The Pink Boots Society Turns Eight This Year!

pink boots society

It started as an accident, but it has grown to be a subculture in the brewing world

The Pink Boots Society turns eight years old on June 16, 2015.

That was the day that founder, Teri Fahrendorf, an accomplished Brewmaster of nearly 20 years, met fellow female brewer Laura Ulrich, who was working at Stone Brewing. It was a part of a road trip that Fahrendorf undertook that summer to meet up with brewers from around the country, and represent her gender.

Neither woman knew each other. They always thought they were one of a few or the only one of their gender to be working in the industry. That one meeting had them wondering how many other women brewers and beer professionals there were.

It took off from there as Fahrendorf met Whitney Thompson at Troegs and others during her trip.

It started as a list on a blog and now it’s a group using money raised through fund raisers to encourage and teach fellow female beer professionals on a monthly basis.

These scholarship recipients — which come from all walks of being a beer professional — must then in turn “Pay It Forward” and either write an article to be published or else give a public talk to impart their knowledge to others.

“We are forcing them to be a leader and it’s helping them step outside the box,” Fahrendorf said. “It’s really important to us that the info is transferred to the other members that didn’t get to partake in that scholarship or to the brewing community at large. We are encouraging them to step out of their comfort zone … and it makes women more visible and they are being role models and stepping forward.”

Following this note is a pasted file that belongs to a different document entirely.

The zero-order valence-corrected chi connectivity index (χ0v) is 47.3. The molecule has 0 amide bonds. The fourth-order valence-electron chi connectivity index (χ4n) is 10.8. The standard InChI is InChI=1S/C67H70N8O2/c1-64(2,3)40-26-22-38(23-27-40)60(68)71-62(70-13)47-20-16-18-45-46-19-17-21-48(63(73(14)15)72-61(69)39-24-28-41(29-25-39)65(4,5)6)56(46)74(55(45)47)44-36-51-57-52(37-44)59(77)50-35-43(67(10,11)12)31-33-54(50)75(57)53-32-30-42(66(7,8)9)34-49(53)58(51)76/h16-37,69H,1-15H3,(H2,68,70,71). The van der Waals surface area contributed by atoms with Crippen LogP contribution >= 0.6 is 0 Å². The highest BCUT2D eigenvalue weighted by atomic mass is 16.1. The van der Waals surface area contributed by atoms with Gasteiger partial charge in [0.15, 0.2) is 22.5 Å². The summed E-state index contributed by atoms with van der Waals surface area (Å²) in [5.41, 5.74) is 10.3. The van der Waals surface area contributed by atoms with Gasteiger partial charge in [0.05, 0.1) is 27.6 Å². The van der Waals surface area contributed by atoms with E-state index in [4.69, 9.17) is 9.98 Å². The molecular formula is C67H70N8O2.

A non-profit, the PBS was a part of a world-wide brew day on Sunday, March 8, 2015 (International Women’s Day) in which more than 100 breweries around the world made a Unite Red Ale with the monies going toward helping fund the scholarship program.

A map with the breweries that made the beer is available at

Fahrendorf said that even with all the growth among the craft beer world, women joining the Pink Boots Society is at an even higher clip. “[It] makes sense in a way, because in a way we might be playing catchup,” she said about the approximate 150 women joining the society each month.”We can’t keep up with membership [vetting], we are getting swamped,” she said.

Fahrendorf also pointed out that many women may have “sat on the sideline” and waited to get a better idea of what the Pink Boots was all about. “Now that we have proven ourselves over this eight years, women are kind of saying ‘well maybe this is safe for me to join now,’ since they know we are not out there trying to make money off of women brewers,” she said.

Membership is free, but there are qualifications to be a member. Of course one of them is obvious: You have to be a female. The other is that the woman must be making money in the beer industry. It’s not just for brewers.

Fahrendorf said the society has lab techs, distributors, Cicerones … even jewelers that make beer-inspired pieces. As long as they are making money off their craft, she hopes they will join.

“I would rather that we raise the money through fundraisers or sponsorships than ask members to use money they may not be able to use,” she said. “We want to represent all women beer professionals, not just the ones that can afford to join.”

They meet twice a year, in the spring at the Craft Brewers Conference and at the Great American Beer Festival in the fall. It brings together nearly 2,000 members from 40 world-wide chapters for a time to talk, network, explore ideas and learn. All without a single drop of testosterone in the room.

“I might be the mother of the PBS, but it has its own personality and its own dreams and goals,” Fahrendorf said. “That manifests through what the whole group wants.”


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